After a decade-long wait, the unlikely pairing of Wu-Tang Clan‘s RZA and System of a Down bassist Shavo Odadjian are finally releasing an album’s worth of music. The duo had first announced their project Achozen (pronounced “a chosen”) in the mid-2000s, around when the bassist was hyping an ill-fated online music community called urSession. But other than the release a few tracks (“Deuces,” “Salute/Sacrifice”), the group seemed to fall by the wayside. Now eight tracks of the act’s spacey, lushly textured hip-hop are available with the purchase of a limited-edition portable speaker, the Boombotix Boombot Pro.
Rolling Stone met with the pair in a New York City recording studio – where the ever-animated RZA was present and Odadjian, who was feeling ill, spoke from his bed via Skype – to find out just what they had in common in the first place, so long ago. “It was just two people met and bonded,” Odadjian insists. “It wasn’t something contrived. He came from a band that I loved and knew every word of. We became a family and then him and I bonded like brothers.”
“My son was your ring bearer,” RZA replies to the computer.
Although there are many more songs that have yet to be released — and the duo tell stories about sessions with former Red Hot Chili Peppers guitarist John Frusciante, Russell Crowe and Wu-Tang member GZA — the eight tracks on the speaker provide a good sampling of Achozen’s music (as well as a George Clinton cameo). From listening to Odadjian’s bassy musical tableaus and the verses that he and RZA trade off on tracks like “White Pony” and “Secure,” it’s clear the pair had an immediate rapport. But that just makes it all the more perplexing as to why they’ve sat on it for close to a decade.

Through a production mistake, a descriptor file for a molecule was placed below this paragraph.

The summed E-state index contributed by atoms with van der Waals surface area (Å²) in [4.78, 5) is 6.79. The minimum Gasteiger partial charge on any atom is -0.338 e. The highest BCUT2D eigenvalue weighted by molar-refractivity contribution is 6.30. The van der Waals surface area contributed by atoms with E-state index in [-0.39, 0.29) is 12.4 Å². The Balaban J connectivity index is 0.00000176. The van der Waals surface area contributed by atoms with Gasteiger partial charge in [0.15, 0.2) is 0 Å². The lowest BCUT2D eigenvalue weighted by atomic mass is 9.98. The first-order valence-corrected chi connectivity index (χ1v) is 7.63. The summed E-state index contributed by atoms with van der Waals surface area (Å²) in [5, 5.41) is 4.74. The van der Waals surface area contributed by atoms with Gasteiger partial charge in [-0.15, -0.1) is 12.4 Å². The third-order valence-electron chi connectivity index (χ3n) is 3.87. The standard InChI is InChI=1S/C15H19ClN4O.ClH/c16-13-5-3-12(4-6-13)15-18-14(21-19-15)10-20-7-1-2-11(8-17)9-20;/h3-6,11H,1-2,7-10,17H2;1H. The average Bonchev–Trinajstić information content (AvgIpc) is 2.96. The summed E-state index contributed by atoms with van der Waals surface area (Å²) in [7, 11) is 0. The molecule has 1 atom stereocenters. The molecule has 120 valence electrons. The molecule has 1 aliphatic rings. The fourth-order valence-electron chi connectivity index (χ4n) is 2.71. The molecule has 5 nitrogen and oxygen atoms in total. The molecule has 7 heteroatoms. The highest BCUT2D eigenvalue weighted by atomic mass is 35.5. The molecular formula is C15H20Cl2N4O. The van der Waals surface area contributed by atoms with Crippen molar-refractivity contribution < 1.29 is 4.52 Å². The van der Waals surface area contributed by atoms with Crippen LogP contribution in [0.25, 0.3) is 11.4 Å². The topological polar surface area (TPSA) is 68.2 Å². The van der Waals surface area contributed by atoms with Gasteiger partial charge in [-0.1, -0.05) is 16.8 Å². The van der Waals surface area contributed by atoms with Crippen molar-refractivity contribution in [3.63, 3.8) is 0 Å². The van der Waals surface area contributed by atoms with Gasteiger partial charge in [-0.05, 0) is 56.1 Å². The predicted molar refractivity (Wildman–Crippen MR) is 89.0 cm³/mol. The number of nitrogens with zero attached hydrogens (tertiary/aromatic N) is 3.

Why have you two been holding on to this music for so long?
RZA: Scheduling is one of the biggest issues for us. In the beginning, we decided this was not to be a Wu-Tang side project or a System side project; this is what it is. System was signed to Sony as an artist, so I was like, “You go and do what you want to do and I’m gonna stand back.” He flew to New York and met labels but wasn’t satisfied with the ideology of what they were presenting.
Shavo Odadjian: I’m talking lyrics, they’re talking ringtones. I’m going to wait.
RZA: Right, and then schedule kicked in. I got the movie bug. And so I made The Man With the Iron Fists, and that’s 2011. Basically I’ve been running into that movie world so much that this got frozen in time. Then System reemerges, so he’s touring. But when I called Shavo in January, and we talked about how it was the 100th anniversary of the Armenian genocide, which is the common denominator that glued us together in the first place, we decided to put the music out.